Provincial NDP Leader Andrea Horwath visited Cornwall Sunday afternoon. Having already visited the riding twice previously before being elected leader last March, she is familiar with many of the problems faced by Cornwall and area.
Speaking to a packed audience about the economy, she stressed the importance of working together to get through these tough times. Job losses hurt not only the individuals involved, but our province as a whole. The vision of the New Democrats “is to create a society we can be proud of.”
Interviewed about some of the local issues in Cornwall, the leader expressed her concern over the bridge situation. Although not a provincial jurisdiction, she understands the needs for border security, and urges all the sides involved to engage in an open and constructive dialogue to end the dispute as soon as possible, as it is also a matter of people’s safety.
Although the Cornwall Hospital is facing a deficit and the very real prospect of cutting back services, “40% of hospitals in Ontario are now in the same position, thanks to inadequate funding by the McGuinty Government. The idea of the eHealth scheme is fantastic. However, the one billion dollars squandered on the scheme, with no result, could have been better spent on actual healthcare.”
The Government’s Affordable Housing promises also came under fire. “In 2003, McGuinty promised Ontarians 20,000 new units. Very little has actually been built.”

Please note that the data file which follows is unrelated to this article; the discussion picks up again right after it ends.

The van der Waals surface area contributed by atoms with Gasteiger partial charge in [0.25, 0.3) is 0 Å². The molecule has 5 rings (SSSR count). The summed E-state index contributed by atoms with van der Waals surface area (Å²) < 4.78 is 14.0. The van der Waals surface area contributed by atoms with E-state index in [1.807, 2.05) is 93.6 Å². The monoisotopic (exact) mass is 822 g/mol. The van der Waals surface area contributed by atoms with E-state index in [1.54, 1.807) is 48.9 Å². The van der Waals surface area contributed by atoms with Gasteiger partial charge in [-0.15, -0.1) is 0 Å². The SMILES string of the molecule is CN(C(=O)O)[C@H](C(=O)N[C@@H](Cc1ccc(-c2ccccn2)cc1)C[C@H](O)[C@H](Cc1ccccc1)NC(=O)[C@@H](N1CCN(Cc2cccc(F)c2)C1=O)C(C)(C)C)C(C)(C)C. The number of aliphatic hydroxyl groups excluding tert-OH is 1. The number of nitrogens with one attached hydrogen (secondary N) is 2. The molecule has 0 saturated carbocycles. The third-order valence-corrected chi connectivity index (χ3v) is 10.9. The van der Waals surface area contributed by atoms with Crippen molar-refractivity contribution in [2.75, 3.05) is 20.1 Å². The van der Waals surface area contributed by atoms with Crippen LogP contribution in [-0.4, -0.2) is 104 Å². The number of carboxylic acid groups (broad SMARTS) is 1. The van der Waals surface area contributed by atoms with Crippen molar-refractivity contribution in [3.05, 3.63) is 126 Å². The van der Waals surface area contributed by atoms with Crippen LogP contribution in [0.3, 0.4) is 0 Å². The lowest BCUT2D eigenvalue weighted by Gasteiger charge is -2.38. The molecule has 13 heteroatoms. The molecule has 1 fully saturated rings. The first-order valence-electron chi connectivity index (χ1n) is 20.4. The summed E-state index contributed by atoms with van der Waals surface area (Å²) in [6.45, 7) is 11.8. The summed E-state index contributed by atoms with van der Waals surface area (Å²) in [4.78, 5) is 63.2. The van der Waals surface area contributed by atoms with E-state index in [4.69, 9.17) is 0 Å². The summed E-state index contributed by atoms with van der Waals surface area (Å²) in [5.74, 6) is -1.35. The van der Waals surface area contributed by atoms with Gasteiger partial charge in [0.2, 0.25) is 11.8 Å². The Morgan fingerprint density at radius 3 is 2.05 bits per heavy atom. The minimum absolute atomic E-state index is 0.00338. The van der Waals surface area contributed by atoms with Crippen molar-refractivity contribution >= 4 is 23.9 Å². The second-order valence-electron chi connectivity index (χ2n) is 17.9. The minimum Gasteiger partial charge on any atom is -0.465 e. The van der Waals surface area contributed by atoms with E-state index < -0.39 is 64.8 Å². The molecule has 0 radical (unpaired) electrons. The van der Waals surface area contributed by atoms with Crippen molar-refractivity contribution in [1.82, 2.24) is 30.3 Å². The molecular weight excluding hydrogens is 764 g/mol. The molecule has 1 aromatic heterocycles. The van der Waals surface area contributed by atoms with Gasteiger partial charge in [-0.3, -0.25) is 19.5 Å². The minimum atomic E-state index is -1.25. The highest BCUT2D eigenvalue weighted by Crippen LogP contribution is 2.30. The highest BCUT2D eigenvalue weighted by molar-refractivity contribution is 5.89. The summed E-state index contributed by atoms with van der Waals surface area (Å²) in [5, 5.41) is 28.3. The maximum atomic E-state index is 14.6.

Ms Horwath expressed her shock when told that fewer than half of Cornwall’s adult population have graduated from high school. “The provincial government has the power and ability to provide extra resources to communities such as Cornwall, but they seem to completely lack the will and foresight.”
Elaine MacDonald, well-known as a New Democrat stalwart, pointed out a few of the many attributes Andrea Horwath brings to the job. Former New Democrat leader Howard Hampton described Andrea as “our million dollar baby”.
MacDonald went on to praise the leader: “In all the phases of her remarkable career, Andrea has left behind her a trail of achievements that have endured and that continue to benefit people of Ontario at the municipal and provincial level.”
In 1996, she became Hamilton’s Woman of the Year for her achievements in social housing, and the Canadian Housing and Renewal Association awarded her the Graham Emslie Award for Community Development in Housing.
In 2007, she saw her own private member’s bill, Bill 111, adopted into law at Queen’s Park. The bill allowed for compensation of firefighters for occupational diseases.
Even though it is almost unheard of for a government to adopt an opposition member’s bill into law, Andrea is not resting on her laurels. Right now she is fighting for the creation of Ontario’s first Registry of Occupational Disease and Workplace Accidents, as well as getting another private member’s bill passed, which would address Workplace Harassment and Violence.
Although she has only been leader of the Provincial New Democrats for eight months, Andrea Horwath is most definitely a person to watch.
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